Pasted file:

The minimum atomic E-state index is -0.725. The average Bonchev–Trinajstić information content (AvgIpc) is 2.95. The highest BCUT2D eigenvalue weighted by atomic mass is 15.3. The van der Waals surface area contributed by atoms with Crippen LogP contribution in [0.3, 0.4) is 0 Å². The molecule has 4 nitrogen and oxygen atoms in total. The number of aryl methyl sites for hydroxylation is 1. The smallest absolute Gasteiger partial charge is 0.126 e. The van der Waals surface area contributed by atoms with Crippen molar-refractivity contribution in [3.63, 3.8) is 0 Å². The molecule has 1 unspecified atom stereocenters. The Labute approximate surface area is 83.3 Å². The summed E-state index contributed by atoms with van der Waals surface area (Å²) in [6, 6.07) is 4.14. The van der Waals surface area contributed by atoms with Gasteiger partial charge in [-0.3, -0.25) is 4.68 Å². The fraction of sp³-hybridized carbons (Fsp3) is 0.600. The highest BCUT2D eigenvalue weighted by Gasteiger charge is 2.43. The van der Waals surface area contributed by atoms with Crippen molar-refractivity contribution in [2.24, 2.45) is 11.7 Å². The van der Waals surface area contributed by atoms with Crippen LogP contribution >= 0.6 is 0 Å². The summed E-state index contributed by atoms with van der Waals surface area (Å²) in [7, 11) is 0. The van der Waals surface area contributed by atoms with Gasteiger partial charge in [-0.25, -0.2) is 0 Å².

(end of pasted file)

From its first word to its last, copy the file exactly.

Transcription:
The minimum atomic E-state index is -0.725. The average Bonchev–Trinajstić information content (AvgIpc) is 2.95. The highest BCUT2D eigenvalue weighted by atomic mass is 15.3. The van der Waals surface area contributed by atoms with Crippen LogP contribution in [0.3, 0.4) is 0 Å². The molecule has 4 nitrogen and oxygen atoms in total. The number of aryl methyl sites for hydroxylation is 1. The smallest absolute Gasteiger partial charge is 0.126 e. The van der Waals surface area contributed by atoms with Crippen molar-refractivity contribution in [3.63, 3.8) is 0 Å². The molecule has 1 unspecified atom stereocenters. The Labute approximate surface area is 83.3 Å². The summed E-state index contributed by atoms with van der Waals surface area (Å²) in [6, 6.07) is 4.14. The van der Waals surface area contributed by atoms with Gasteiger partial charge in [-0.3, -0.25) is 4.68 Å². The fraction of sp³-hybridized carbons (Fsp3) is 0.600. The highest BCUT2D eigenvalue weighted by Gasteiger charge is 2.43. The van der Waals surface area contributed by atoms with Crippen molar-refractivity contribution in [2.24, 2.45) is 11.7 Å². The van der Waals surface area contributed by atoms with Crippen LogP contribution >= 0.6 is 0 Å². The summed E-state index contributed by atoms with van der Waals surface area (Å²) in [7, 11) is 0. The van der Waals surface area contributed by atoms with Gasteiger partial charge in [-0.25, -0.2) is 0 Å².